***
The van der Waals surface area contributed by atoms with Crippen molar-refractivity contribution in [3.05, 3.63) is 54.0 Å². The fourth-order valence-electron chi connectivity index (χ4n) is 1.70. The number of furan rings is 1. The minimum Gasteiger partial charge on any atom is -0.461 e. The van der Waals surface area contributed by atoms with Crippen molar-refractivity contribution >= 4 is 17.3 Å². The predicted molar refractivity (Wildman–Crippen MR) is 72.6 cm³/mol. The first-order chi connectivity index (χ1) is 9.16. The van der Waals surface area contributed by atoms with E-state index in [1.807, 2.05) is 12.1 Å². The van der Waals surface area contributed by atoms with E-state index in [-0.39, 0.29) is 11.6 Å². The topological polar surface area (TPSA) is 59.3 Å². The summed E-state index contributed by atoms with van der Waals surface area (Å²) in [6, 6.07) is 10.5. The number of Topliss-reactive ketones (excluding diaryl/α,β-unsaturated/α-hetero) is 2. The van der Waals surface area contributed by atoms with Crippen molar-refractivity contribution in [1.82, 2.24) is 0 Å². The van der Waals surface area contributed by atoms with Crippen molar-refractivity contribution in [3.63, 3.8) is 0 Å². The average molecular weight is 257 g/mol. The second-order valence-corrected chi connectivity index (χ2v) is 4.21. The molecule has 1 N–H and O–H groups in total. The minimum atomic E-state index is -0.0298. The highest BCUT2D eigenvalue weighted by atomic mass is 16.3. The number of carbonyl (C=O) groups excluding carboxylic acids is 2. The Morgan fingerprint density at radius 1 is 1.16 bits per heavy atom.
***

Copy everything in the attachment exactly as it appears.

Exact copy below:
The van der Waals surface area contributed by atoms with Crippen molar-refractivity contribution in [3.05, 3.63) is 54.0 Å². The fourth-order valence-electron chi connectivity index (χ4n) is 1.70. The number of furan rings is 1. The minimum Gasteiger partial charge on any atom is -0.461 e. The van der Waals surface area contributed by atoms with Crippen molar-refractivity contribution >= 4 is 17.3 Å². The predicted molar refractivity (Wildman–Crippen MR) is 72.6 cm³/mol. The first-order chi connectivity index (χ1) is 9.16. The van der Waals surface area contributed by atoms with E-state index in [1.807, 2.05) is 12.1 Å². The van der Waals surface area contributed by atoms with E-state index in [-0.39, 0.29) is 11.6 Å². The topological polar surface area (TPSA) is 59.3 Å². The summed E-state index contributed by atoms with van der Waals surface area (Å²) in [6, 6.07) is 10.5. The number of Topliss-reactive ketones (excluding diaryl/α,β-unsaturated/α-hetero) is 2. The van der Waals surface area contributed by atoms with Crippen molar-refractivity contribution in [1.82, 2.24) is 0 Å². The van der Waals surface area contributed by atoms with Crippen molar-refractivity contribution in [3.63, 3.8) is 0 Å². The average molecular weight is 257 g/mol. The second-order valence-corrected chi connectivity index (χ2v) is 4.21. The molecule has 1 N–H and O–H groups in total. The minimum atomic E-state index is -0.0298. The highest BCUT2D eigenvalue weighted by atomic mass is 16.3. The number of carbonyl (C=O) groups excluding carboxylic acids is 2. The Morgan fingerprint density at radius 1 is 1.16 bits per heavy atom.